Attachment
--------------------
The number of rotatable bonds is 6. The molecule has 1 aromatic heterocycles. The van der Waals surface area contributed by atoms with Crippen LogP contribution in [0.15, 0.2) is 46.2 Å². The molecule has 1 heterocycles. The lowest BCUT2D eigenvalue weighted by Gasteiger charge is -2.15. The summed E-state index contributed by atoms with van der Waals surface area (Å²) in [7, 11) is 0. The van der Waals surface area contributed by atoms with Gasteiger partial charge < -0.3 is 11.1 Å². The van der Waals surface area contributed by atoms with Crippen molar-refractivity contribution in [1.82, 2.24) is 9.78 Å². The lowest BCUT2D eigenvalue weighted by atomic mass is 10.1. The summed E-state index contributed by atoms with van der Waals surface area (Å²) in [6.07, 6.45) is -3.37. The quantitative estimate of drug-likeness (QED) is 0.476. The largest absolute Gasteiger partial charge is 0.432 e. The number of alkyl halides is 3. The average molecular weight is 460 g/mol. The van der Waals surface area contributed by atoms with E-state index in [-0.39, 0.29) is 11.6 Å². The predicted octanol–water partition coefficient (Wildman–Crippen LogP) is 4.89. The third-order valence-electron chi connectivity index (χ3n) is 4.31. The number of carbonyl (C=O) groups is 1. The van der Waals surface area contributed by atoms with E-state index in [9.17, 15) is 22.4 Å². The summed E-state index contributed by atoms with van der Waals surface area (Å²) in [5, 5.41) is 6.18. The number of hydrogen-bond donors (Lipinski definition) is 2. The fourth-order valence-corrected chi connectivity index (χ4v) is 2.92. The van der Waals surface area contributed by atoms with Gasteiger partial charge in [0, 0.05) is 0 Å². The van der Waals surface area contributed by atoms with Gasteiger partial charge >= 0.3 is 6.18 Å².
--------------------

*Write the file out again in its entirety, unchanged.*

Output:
The number of rotatable bonds is 6. The molecule has 1 aromatic heterocycles. The van der Waals surface area contributed by atoms with Crippen LogP contribution in [0.15, 0.2) is 46.2 Å². The molecule has 1 heterocycles. The lowest BCUT2D eigenvalue weighted by Gasteiger charge is -2.15. The summed E-state index contributed by atoms with van der Waals surface area (Å²) in [7, 11) is 0. The van der Waals surface area contributed by atoms with Gasteiger partial charge < -0.3 is 11.1 Å². The van der Waals surface area contributed by atoms with Crippen molar-refractivity contribution in [1.82, 2.24) is 9.78 Å². The lowest BCUT2D eigenvalue weighted by atomic mass is 10.1. The summed E-state index contributed by atoms with van der Waals surface area (Å²) in [6.07, 6.45) is -3.37. The quantitative estimate of drug-likeness (QED) is 0.476. The largest absolute Gasteiger partial charge is 0.432 e. The number of alkyl halides is 3. The average molecular weight is 460 g/mol. The van der Waals surface area contributed by atoms with E-state index in [-0.39, 0.29) is 11.6 Å². The predicted octanol–water partition coefficient (Wildman–Crippen LogP) is 4.89. The third-order valence-electron chi connectivity index (χ3n) is 4.31. The number of carbonyl (C=O) groups is 1. The van der Waals surface area contributed by atoms with E-state index in [9.17, 15) is 22.4 Å². The summed E-state index contributed by atoms with van der Waals surface area (Å²) in [5, 5.41) is 6.18. The number of hydrogen-bond donors (Lipinski definition) is 2. The fourth-order valence-corrected chi connectivity index (χ4v) is 2.92. The van der Waals surface area contributed by atoms with Gasteiger partial charge in [0, 0.05) is 0 Å². The van der Waals surface area contributed by atoms with Gasteiger partial charge >= 0.3 is 6.18 Å².